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La Bulería – Flamenco & Dinner

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There aren’t a lot of Flamenco joints in Valencia, but those that do exist boast a high level of quality. We recently checked out La Bulería, near the Ciudad de Artes y Ciencas, and had a great time.


La Bulería provides a classier evening than Radio City or El Duende, and seems to be especially popular among sharply-dressed young adults trying to impress their dates. The comfortable and perfectly-lit dining room is small, which provides every table has an unobstructed view of the stage, and means that reservations are essential.

We sat down at 9pm, and had a wonderful meal… meats and cheese, and a salad to start, followed by an incredible roast cooked in red wine sauce, accompanied by potatoes. Delicious. Once we had polished off the dessert, a generous piece chocolate mousse cake, we lingered over our wine, enjoying the animated vibe in the room, and waited for the show to begin.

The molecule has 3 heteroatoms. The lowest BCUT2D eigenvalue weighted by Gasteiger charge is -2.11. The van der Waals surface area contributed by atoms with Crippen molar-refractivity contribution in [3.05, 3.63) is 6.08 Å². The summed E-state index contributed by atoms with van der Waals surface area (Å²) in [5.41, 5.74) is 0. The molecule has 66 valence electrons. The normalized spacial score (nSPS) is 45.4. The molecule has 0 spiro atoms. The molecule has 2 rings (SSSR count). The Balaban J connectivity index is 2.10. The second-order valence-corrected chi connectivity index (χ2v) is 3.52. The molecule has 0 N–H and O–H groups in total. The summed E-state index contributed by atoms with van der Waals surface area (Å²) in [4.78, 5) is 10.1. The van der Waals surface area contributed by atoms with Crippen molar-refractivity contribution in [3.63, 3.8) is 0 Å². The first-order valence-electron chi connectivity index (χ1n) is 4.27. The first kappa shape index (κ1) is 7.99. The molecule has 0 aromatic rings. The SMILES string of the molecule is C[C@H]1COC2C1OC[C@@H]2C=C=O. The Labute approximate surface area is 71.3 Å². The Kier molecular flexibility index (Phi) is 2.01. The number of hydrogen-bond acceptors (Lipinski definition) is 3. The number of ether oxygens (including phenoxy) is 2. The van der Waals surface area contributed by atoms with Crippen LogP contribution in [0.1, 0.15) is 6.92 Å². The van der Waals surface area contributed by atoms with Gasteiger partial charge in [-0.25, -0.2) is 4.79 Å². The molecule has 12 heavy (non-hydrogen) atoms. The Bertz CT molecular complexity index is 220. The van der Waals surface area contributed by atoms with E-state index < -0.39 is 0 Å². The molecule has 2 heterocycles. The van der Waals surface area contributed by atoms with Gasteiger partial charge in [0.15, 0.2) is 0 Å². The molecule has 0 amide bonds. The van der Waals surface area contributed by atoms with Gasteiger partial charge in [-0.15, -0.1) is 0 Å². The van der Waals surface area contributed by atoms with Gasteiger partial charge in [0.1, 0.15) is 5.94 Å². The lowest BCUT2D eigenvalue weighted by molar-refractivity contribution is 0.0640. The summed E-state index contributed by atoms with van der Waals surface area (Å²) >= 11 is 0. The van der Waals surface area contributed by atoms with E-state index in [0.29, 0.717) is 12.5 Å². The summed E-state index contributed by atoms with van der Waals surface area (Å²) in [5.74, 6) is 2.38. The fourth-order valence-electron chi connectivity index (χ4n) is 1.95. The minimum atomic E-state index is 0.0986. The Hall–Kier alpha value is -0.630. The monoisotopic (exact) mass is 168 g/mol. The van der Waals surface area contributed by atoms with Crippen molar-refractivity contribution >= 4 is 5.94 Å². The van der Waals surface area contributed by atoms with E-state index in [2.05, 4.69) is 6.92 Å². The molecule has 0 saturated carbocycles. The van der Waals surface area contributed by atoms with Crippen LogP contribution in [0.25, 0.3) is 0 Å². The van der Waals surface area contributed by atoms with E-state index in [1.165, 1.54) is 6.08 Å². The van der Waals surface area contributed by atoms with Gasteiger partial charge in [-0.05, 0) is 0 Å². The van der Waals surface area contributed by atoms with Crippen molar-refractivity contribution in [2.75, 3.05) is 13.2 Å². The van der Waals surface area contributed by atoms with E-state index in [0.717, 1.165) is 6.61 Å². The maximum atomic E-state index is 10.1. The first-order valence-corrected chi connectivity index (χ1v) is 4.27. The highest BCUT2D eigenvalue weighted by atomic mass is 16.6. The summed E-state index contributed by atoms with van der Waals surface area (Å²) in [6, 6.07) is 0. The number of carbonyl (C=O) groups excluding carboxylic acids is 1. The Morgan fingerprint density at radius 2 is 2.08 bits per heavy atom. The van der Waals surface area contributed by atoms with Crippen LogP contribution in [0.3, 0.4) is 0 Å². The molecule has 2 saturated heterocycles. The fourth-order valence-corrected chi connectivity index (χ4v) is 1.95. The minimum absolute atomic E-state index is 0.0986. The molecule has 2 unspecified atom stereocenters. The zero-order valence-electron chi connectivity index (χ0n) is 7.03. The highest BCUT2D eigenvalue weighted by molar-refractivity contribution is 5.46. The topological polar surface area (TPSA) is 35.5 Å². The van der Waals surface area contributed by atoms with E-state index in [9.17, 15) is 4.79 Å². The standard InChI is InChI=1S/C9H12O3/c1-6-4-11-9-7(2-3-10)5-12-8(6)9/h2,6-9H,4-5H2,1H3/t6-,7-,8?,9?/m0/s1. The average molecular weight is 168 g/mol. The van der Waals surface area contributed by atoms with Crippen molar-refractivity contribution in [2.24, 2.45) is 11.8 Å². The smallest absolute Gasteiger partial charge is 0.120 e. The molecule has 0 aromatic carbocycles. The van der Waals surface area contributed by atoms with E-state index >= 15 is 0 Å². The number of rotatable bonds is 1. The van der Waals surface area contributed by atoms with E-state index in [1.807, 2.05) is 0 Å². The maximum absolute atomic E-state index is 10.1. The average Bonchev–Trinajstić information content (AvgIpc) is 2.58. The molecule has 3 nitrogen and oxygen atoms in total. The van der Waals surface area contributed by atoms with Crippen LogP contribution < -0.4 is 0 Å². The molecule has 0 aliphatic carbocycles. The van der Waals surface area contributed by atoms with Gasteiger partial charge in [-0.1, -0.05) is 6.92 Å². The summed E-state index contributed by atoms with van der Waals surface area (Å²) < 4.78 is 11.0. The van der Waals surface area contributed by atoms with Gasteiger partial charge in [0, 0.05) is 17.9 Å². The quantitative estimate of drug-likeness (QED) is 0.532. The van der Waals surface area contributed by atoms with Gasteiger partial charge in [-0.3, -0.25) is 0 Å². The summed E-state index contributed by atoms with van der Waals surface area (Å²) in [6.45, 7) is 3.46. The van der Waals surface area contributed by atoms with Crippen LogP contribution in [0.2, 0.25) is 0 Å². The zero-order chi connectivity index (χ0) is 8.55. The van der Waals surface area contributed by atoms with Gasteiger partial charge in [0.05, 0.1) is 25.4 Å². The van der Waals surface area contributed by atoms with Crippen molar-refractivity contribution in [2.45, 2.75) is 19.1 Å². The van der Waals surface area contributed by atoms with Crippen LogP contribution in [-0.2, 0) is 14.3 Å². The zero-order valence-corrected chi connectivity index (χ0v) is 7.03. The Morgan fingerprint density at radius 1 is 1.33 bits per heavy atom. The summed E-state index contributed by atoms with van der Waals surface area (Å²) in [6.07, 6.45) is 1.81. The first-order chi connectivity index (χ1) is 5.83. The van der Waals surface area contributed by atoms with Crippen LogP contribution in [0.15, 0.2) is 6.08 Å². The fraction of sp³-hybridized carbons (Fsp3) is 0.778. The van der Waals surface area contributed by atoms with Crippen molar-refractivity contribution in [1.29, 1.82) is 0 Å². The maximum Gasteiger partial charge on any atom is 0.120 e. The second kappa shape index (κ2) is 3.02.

We didn’t have to wait long. As soon as everyone was done with their meals, the performers took the stage and put on an awesome show, split into two acts. Very dramatic, and a bit more flamboyant than the flamenco we’ve seen before. Two beautiful dancers joined a singer and guitarist on stage, and their performance simply didn’t have a boring moment. Laughing, smiling and shouting “¡Olé!” at each other, they were clearly having a ball, and that energy carried over into the crowd.

We can definitely recommend La Bulería, especially if you’ve got a new date you’d like to make a splash with. The full dinner and show will set you back €45 per person, though menus start at just €30, which is a decent price for an unforgettable evening.

La Bulería’s Website (in English & Spanish)
Calle Obispo Jaime Pérez 24, 46006
Location on our Valencia Map
963 153 058


La Flamenca Tapas Bar Valencia

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June 8, 2010 at 1:46 pm Comment (1)

Granada – The Joy of Tapeando

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Hotels in GranadaHostels in GranadaFlights to Granada